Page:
a brief explanation of how a person’s identity may develop differently in a collectivistic versus an individualistic culture.

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Individualism in cultures means loose ties. Everyone is expected to look after one’s self or immediate family but no one else. Individualism is about the rights of the individual. Dubrin (2004) noted it seeks to let each person grow or fail on their own, and sees group-focus as denuding the individual of their inalienable rights.

Collectivism implies that people are integrated from birth into strong, cohesive groups that protect them in exchange for unquestioning loyalty. Hybels and Weaver (2007) cited in collectivism, people value honesty, talking things out, using guilt to achieve behavioral goals, and maintaining self-respect. Their societies and governments place individual social-economic interests over the group, maintain strong rights to privacy, nurture strong private opinions, restrain the power of the state in the economy, emphasize the political power of voters, maintain strong freedom of the press, and profess the ideologies of self-actualization, self-realization, self-government, and freedom.
My cultural background makes me a little of both. I am a very sociable person in the right situation. I love to talk to people and learn new things on the other hand I really like to stay home and not be around people. I have to be in a certain kind of mood to go out and be around a lot of people. I also am a very affectionate person; I love to show affection to my children and husband.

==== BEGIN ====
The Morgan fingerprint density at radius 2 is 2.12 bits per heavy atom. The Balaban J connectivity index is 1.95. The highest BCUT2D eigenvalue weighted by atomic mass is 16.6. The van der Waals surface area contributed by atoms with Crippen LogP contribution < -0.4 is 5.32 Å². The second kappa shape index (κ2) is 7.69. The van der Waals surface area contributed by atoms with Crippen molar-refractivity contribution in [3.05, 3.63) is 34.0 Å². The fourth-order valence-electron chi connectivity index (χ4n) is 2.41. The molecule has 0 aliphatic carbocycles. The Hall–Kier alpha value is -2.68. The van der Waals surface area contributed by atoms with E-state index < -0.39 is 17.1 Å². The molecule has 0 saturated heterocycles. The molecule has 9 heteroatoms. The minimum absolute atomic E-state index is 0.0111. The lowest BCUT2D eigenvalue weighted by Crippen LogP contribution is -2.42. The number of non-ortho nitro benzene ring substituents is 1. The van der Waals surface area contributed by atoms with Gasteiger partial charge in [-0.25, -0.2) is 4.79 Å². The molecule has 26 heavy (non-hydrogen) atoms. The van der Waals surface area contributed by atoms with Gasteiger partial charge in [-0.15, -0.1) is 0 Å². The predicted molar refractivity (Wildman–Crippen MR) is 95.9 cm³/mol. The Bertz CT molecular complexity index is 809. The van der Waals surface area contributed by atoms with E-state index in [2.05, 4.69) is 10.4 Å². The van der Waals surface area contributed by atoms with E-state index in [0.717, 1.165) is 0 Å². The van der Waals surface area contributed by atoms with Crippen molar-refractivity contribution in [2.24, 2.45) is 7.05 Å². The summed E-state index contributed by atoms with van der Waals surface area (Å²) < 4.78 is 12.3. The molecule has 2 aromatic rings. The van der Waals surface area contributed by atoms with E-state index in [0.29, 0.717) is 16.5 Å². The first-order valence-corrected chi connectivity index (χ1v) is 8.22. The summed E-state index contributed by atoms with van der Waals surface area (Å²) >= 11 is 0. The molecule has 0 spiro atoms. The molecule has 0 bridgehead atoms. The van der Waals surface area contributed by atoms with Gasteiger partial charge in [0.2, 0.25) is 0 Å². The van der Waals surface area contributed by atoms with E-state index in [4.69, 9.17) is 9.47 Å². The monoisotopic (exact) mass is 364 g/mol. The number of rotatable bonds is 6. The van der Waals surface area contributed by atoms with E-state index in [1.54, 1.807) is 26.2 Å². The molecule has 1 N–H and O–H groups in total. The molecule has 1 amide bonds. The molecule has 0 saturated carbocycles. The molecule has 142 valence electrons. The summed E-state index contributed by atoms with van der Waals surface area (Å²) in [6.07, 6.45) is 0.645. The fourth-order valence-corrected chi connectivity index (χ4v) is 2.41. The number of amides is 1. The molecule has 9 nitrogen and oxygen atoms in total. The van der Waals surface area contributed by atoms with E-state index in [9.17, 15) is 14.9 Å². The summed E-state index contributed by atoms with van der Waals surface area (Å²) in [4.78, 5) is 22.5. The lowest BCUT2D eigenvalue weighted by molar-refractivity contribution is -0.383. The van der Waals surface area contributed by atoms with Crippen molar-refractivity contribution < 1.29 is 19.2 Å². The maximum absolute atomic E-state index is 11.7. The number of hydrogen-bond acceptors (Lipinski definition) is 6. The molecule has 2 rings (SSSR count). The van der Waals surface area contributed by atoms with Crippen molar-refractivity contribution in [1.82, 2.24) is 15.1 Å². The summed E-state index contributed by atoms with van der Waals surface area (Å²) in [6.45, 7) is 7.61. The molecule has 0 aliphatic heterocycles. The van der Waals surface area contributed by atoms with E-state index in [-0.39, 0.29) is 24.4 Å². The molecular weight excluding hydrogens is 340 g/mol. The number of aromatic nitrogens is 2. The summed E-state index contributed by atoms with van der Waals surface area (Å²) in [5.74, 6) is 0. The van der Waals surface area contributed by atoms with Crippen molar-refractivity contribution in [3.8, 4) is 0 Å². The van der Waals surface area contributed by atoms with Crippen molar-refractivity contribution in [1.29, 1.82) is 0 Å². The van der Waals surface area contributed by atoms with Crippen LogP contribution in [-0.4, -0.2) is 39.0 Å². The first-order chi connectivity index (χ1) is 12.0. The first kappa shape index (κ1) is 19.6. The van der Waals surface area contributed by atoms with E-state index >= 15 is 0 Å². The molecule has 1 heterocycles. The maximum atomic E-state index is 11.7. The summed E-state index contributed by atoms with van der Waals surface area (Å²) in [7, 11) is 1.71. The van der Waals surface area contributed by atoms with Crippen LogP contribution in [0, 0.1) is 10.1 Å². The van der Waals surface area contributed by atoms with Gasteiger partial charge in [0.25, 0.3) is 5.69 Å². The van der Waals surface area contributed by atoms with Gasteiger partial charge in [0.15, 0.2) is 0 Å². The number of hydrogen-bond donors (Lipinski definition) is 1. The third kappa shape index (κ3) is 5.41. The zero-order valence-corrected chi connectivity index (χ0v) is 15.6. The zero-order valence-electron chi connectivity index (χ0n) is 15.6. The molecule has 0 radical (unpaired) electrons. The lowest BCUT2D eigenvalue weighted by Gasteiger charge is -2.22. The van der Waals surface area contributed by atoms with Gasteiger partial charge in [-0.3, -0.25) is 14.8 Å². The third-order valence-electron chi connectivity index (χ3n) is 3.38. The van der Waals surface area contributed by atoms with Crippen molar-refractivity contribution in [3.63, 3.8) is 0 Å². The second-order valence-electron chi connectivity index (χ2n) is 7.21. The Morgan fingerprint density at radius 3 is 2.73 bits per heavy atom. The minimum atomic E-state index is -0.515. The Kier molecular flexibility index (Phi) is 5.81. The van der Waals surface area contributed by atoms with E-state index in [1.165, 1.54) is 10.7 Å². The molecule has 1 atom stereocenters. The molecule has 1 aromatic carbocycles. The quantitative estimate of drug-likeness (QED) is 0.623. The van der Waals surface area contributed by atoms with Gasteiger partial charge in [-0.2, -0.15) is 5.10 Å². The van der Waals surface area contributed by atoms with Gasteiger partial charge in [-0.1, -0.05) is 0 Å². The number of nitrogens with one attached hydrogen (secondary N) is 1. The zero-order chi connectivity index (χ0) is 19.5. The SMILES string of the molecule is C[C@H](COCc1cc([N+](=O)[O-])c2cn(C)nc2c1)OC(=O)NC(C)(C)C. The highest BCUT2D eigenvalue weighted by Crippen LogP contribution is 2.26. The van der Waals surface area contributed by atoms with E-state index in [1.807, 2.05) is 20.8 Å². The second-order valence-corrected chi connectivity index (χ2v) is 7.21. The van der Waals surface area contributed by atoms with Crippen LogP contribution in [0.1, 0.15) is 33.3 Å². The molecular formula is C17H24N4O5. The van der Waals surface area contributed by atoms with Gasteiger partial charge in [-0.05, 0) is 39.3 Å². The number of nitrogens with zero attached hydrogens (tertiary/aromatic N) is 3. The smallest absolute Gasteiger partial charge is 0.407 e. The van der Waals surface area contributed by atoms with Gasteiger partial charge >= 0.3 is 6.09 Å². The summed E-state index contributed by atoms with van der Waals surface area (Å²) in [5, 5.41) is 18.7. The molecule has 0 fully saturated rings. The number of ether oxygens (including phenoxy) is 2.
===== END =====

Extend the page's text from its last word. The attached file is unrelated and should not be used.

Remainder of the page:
References
DuBrin, A.J. (2004). Applying psychology: Individual & organizational effectiveness. 6th ed. Prentice Hall: New Jersey.
Hybels, S. and Weaver, R.L. (2007). Communicating effectively.8th ed. McGraw Hill: Boston.



References: DuBrin, A.J. (2004). Applying psychology: Individual & organizational effectiveness. 6th ed. Prentice Hall: New Jersey. Hybels, S. and Weaver, R.L. (2007). Communicating effectively.8th ed. McGraw Hill: Boston.

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